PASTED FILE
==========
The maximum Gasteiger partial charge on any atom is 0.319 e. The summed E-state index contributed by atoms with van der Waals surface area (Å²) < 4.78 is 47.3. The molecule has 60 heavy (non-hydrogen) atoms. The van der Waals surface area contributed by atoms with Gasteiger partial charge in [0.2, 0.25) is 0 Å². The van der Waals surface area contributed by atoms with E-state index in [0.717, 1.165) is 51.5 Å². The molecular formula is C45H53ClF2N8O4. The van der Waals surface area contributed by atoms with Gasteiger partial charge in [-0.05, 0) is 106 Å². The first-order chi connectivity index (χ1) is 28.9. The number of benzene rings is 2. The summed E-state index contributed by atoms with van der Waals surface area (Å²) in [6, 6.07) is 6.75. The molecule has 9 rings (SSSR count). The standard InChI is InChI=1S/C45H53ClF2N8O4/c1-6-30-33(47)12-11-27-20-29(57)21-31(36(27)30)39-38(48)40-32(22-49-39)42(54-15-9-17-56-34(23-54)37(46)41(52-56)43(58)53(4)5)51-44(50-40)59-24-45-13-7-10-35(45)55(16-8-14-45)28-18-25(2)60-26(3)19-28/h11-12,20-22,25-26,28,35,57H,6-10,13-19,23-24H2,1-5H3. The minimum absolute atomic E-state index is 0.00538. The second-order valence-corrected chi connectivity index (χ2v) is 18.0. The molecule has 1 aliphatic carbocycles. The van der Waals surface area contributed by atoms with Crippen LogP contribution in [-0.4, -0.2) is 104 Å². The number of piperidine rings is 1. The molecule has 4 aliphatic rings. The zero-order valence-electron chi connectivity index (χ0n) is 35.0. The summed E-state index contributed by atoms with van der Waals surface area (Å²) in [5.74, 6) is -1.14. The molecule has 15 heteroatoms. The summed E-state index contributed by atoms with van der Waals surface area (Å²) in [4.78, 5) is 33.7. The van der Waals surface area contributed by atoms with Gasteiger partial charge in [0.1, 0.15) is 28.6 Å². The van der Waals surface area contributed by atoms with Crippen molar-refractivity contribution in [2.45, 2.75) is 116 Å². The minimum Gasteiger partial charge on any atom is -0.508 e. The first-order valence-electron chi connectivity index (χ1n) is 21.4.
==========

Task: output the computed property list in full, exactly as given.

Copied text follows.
The maximum Gasteiger partial charge on any atom is 0.319 e. The summed E-state index contributed by atoms with van der Waals surface area (Å²) < 4.78 is 47.3. The molecule has 60 heavy (non-hydrogen) atoms. The van der Waals surface area contributed by atoms with Gasteiger partial charge in [0.2, 0.25) is 0 Å². The van der Waals surface area contributed by atoms with E-state index in [0.717, 1.165) is 51.5 Å². The molecular formula is C45H53ClF2N8O4. The van der Waals surface area contributed by atoms with Gasteiger partial charge in [-0.05, 0) is 106 Å². The first-order chi connectivity index (χ1) is 28.9. The number of benzene rings is 2. The summed E-state index contributed by atoms with van der Waals surface area (Å²) in [6, 6.07) is 6.75. The molecule has 9 rings (SSSR count). The standard InChI is InChI=1S/C45H53ClF2N8O4/c1-6-30-33(47)12-11-27-20-29(57)21-31(36(27)30)39-38(48)40-32(22-49-39)42(54-15-9-17-56-34(23-54)37(46)41(52-56)43(58)53(4)5)51-44(50-40)59-24-45-13-7-10-35(45)55(16-8-14-45)28-18-25(2)60-26(3)19-28/h11-12,20-22,25-26,28,35,57H,6-10,13-19,23-24H2,1-5H3. The minimum absolute atomic E-state index is 0.00538. The second-order valence-corrected chi connectivity index (χ2v) is 18.0. The molecule has 1 aliphatic carbocycles. The van der Waals surface area contributed by atoms with Crippen LogP contribution in [-0.4, -0.2) is 104 Å². The number of piperidine rings is 1. The molecule has 4 aliphatic rings. The zero-order valence-electron chi connectivity index (χ0n) is 35.0. The summed E-state index contributed by atoms with van der Waals surface area (Å²) in [5.74, 6) is -1.14. The molecule has 15 heteroatoms. The summed E-state index contributed by atoms with van der Waals surface area (Å²) in [4.78, 5) is 33.7. The van der Waals surface area contributed by atoms with Gasteiger partial charge in [0.1, 0.15) is 28.6 Å². The van der Waals surface area contributed by atoms with Crippen molar-refractivity contribution in [2.45, 2.75) is 116 Å². The minimum Gasteiger partial charge on any atom is -0.508 e. The first-order valence-electron chi connectivity index (χ1n) is 21.4.